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How top speakers manage nerves

Managing nerves when you’re asked to speak in public is something that you might struggle with. And you’re not alone! One of our favourite discoveries at Bespoke Communications is the Harvard commencement speech from the great American tv host, Oprah Winfrey.  In her speech, Oprah talks about the nerves that even well-known performers feel when taking part in a tv interview with her. She name checks President Obama, Beyonce and beyond.  Regardless of how famous they are or how frequently they appear on tv or in public, every interviewee she’s worked with looks for feedback after their tv appearance – ‘Was that OK?’  or ‘How did I do?’. Even at Bespoke, we don’t have to look too far to realise that’s true. Sarah has a tv career spanning two decades, and will readily admit to managing nerves before going on air.

Managing nerves

So it’s liberating to know that everyone feels nervous before appearing in public. Its not just you! Nerves come knocking to remind you that you care – that you want your words to mean something to those that hear them.   Giving a speech requires that you open yourself up, even just a little.   Your audience wants to get to know you and what makes you tick.  And when you’re being yourself, and showing empathy, then it’s natural to want the respect and approval of your audience.  Let’s face it, it’s a basic building block of Maslow’s hierarchy of needs.

Your preparation process

The great news is that your nerves can be harnessed to help your performance rather than hinder it.    You can use the principles of performance psychology to develop a preparation process to help you when you’re called upon to present in public.  Identifying the source of your anxiety and breaking it down into skills to be mastered is the first step.  For some people, that means practicing a killer opening.  For others, it’s about structuring their content so that they get their message across more easily.  And many people just want to focus on the pace of delivery. Finding low-risk situations to help you to practice those skills is key.  Giving yourself the opportunity to practice, knowing that you’ll make mistakes is the best way to learn and improve. Your preparation process is very different to your performance process when you’re on stage with all eyes on you.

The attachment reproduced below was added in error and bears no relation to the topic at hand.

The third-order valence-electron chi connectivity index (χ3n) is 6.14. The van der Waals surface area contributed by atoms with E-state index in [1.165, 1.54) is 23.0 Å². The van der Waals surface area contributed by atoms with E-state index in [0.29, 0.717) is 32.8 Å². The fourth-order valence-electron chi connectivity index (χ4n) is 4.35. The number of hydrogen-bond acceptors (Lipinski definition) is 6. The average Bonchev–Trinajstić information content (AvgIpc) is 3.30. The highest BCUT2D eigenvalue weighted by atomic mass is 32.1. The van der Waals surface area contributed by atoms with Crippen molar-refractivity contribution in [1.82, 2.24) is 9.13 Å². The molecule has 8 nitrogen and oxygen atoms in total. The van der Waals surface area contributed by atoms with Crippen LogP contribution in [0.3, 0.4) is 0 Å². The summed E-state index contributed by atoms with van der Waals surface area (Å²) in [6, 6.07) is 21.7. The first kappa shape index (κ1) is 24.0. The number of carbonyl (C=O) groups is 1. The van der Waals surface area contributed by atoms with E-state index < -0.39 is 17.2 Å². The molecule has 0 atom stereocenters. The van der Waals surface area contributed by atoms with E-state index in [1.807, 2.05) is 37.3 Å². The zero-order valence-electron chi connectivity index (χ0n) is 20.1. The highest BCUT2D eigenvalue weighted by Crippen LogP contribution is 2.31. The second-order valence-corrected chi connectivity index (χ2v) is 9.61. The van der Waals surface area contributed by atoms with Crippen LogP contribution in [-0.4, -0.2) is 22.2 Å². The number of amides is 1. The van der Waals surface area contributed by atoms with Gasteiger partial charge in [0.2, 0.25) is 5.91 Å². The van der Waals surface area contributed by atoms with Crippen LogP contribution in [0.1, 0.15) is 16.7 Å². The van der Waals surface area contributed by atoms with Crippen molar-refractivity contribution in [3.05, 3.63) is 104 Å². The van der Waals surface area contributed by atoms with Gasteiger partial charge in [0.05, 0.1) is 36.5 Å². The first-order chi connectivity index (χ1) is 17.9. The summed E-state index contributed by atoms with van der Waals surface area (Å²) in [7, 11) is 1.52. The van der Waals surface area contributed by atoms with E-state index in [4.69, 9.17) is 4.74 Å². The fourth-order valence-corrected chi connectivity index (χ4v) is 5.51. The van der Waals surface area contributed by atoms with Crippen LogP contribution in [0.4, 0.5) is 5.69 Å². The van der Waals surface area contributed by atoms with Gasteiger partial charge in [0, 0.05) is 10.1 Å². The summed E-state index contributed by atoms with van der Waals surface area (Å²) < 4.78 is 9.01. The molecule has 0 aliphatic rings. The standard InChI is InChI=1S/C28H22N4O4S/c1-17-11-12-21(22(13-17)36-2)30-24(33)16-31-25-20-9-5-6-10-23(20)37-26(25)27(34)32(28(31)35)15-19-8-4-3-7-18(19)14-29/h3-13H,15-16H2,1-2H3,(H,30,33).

Your performance process

Your performance process will be unique to you, but here are some tried and tested techniques to help you on the day.  There’s something in here that you can adapt and make your own.  Here’s Sarah talking with Denis McNeill on Q Radio recently about the Speakeasy Club, and how to overcome public speaking nerves.  With the right tactics, you’ll master those nerves to give a great performance every time!

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Stories …. even in a business presentation

TED Speaker Amy Cuddy

Effective stories can change our opinions, they can inspire us to achieve goals that we didn’t think were possible, and they can show us how we can change things for the better. But for some people telling stories just doesn’t seem professional or technical enough. Storytelling is associated with words like ‘fiction’ or ‘fabrication’, and feels a bit personal and subjective.

But in a business presentation, stories can make the difference between success and failure. Stories help us to grasp information and retain it long after the presentation is over. Did you know that your audience is over 20 times more likely to remember a message when it’s conveyed using a story than they will remember any individual statistic used to back the story up (1)?  There is a lot that we in business can learn from the TED Talk model. Here are some greats for you to ponder:

Building trust

Bryan Stevenson is the founder and executive director of the Equal Justice Initiative, fighting poverty and challenging racial discrimination in the criminal justice system. Watch this TED Talk, where Bryan uses a full five minutes of his introduction to set the scene with an endearing and personal story. The audience gets to understand what makes Bryan tick, and why his work is so important to him.

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Conveying an idea

Social psychologist Amy Cuddy, Associate Professor at Harvard Business School, investigates how people judge and influence each other. Her 2012 TED Talk was the inspiration behind her recent bestseller Presence: Bringing Your Boldest Self to Your Biggest Challenges. In this TED Talk, watch how she uses stories to make the case for you to Fake it till you make it.

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Emotional connection

For third sector organisations, emotional connections are so important to influence your audiences. We admire how James Nesbitt skilfully brings us to a time and a place in this keynote to the Alzheimers Research UK annual conference. He’s got a moving story to tell and it really resonates.

james-nesbitt

Do you have a favourite speaker that you’d like to share with us? Come chat on Facebook or Twitter, we’re always keen to hear about great communicators!

(1) Made to Stick (2007), Dan and Chip Heath, Arrow Books